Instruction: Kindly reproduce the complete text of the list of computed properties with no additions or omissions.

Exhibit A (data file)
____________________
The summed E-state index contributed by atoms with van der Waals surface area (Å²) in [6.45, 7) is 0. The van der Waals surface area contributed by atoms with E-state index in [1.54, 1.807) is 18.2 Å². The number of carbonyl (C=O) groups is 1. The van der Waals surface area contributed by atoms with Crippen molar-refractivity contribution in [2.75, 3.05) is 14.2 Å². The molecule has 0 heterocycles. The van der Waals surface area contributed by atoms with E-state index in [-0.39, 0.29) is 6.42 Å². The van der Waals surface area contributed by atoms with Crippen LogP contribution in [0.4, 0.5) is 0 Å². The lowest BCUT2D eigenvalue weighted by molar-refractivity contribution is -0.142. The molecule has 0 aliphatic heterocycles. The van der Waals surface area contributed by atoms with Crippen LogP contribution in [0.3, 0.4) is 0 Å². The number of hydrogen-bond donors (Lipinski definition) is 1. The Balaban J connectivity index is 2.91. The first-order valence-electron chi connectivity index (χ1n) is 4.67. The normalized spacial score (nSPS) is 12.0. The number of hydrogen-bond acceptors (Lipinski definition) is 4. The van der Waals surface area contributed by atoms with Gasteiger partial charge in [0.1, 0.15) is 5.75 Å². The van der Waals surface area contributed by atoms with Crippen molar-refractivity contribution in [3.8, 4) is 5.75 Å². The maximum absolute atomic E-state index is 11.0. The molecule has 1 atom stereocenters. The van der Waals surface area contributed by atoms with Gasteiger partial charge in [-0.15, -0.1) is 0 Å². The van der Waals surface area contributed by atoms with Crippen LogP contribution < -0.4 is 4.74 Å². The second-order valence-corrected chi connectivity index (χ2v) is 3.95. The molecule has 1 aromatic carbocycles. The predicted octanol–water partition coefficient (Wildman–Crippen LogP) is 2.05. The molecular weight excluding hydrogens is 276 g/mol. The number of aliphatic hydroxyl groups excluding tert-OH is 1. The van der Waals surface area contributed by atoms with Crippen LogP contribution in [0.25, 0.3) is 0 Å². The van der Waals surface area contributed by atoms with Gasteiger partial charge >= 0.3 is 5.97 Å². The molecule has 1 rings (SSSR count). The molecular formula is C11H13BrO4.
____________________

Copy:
The summed E-state index contributed by atoms with van der Waals surface area (Å²) in [6.45, 7) is 0. The van der Waals surface area contributed by atoms with E-state index in [1.54, 1.807) is 18.2 Å². The number of carbonyl (C=O) groups is 1. The van der Waals surface area contributed by atoms with Crippen molar-refractivity contribution in [2.75, 3.05) is 14.2 Å². The molecule has 0 heterocycles. The van der Waals surface area contributed by atoms with E-state index in [-0.39, 0.29) is 6.42 Å². The van der Waals surface area contributed by atoms with Crippen LogP contribution in [0.4, 0.5) is 0 Å². The lowest BCUT2D eigenvalue weighted by molar-refractivity contribution is -0.142. The molecule has 0 aliphatic heterocycles. The van der Waals surface area contributed by atoms with Crippen LogP contribution in [0.3, 0.4) is 0 Å². The number of hydrogen-bond donors (Lipinski definition) is 1. The Balaban J connectivity index is 2.91. The first-order valence-electron chi connectivity index (χ1n) is 4.67. The normalized spacial score (nSPS) is 12.0. The number of hydrogen-bond acceptors (Lipinski definition) is 4. The van der Waals surface area contributed by atoms with Gasteiger partial charge in [0.1, 0.15) is 5.75 Å². The van der Waals surface area contributed by atoms with Crippen molar-refractivity contribution in [3.8, 4) is 5.75 Å². The maximum absolute atomic E-state index is 11.0. The molecule has 1 atom stereocenters. The van der Waals surface area contributed by atoms with Gasteiger partial charge in [-0.15, -0.1) is 0 Å². The van der Waals surface area contributed by atoms with Crippen LogP contribution < -0.4 is 4.74 Å². The second-order valence-corrected chi connectivity index (χ2v) is 3.95. The molecule has 1 aromatic carbocycles. The predicted octanol–water partition coefficient (Wildman–Crippen LogP) is 2.05. The molecular weight excluding hydrogens is 276 g/mol. The number of aliphatic hydroxyl groups excluding tert-OH is 1. The van der Waals surface area contributed by atoms with Crippen LogP contribution in [0.25, 0.3) is 0 Å². The van der Waals surface area contributed by atoms with Gasteiger partial charge >= 0.3 is 5.97 Å². The molecule has 1 rings (SSSR count). The molecular formula is C11H13BrO4.